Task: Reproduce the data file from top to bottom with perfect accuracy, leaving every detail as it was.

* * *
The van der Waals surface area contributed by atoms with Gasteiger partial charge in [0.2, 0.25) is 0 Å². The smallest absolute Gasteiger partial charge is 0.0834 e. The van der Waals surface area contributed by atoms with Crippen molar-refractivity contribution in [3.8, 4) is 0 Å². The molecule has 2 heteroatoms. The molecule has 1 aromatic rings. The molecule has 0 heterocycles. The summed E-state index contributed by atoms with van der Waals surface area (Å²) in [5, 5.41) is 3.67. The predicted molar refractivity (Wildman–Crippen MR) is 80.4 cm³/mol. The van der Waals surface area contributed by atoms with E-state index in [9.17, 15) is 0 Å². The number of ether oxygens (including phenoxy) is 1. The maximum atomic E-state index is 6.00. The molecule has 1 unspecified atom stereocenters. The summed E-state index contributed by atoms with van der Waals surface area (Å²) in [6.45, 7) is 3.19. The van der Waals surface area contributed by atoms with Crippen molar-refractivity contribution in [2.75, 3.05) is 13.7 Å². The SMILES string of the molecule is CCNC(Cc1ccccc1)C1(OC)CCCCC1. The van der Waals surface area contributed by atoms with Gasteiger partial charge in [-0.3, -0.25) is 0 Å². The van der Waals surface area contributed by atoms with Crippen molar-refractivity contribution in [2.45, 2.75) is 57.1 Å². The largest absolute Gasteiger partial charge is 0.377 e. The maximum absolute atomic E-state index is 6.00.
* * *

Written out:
The van der Waals surface area contributed by atoms with Gasteiger partial charge in [0.2, 0.25) is 0 Å². The smallest absolute Gasteiger partial charge is 0.0834 e. The van der Waals surface area contributed by atoms with Crippen molar-refractivity contribution in [3.8, 4) is 0 Å². The molecule has 2 heteroatoms. The molecule has 1 aromatic rings. The molecule has 0 heterocycles. The summed E-state index contributed by atoms with van der Waals surface area (Å²) in [5, 5.41) is 3.67. The predicted molar refractivity (Wildman–Crippen MR) is 80.4 cm³/mol. The van der Waals surface area contributed by atoms with E-state index in [9.17, 15) is 0 Å². The number of ether oxygens (including phenoxy) is 1. The maximum atomic E-state index is 6.00. The molecule has 1 unspecified atom stereocenters. The summed E-state index contributed by atoms with van der Waals surface area (Å²) in [6.45, 7) is 3.19. The van der Waals surface area contributed by atoms with Crippen molar-refractivity contribution in [2.75, 3.05) is 13.7 Å². The SMILES string of the molecule is CCNC(Cc1ccccc1)C1(OC)CCCCC1. The van der Waals surface area contributed by atoms with Gasteiger partial charge in [-0.3, -0.25) is 0 Å². The van der Waals surface area contributed by atoms with Crippen molar-refractivity contribution in [2.45, 2.75) is 57.1 Å². The largest absolute Gasteiger partial charge is 0.377 e. The maximum absolute atomic E-state index is 6.00.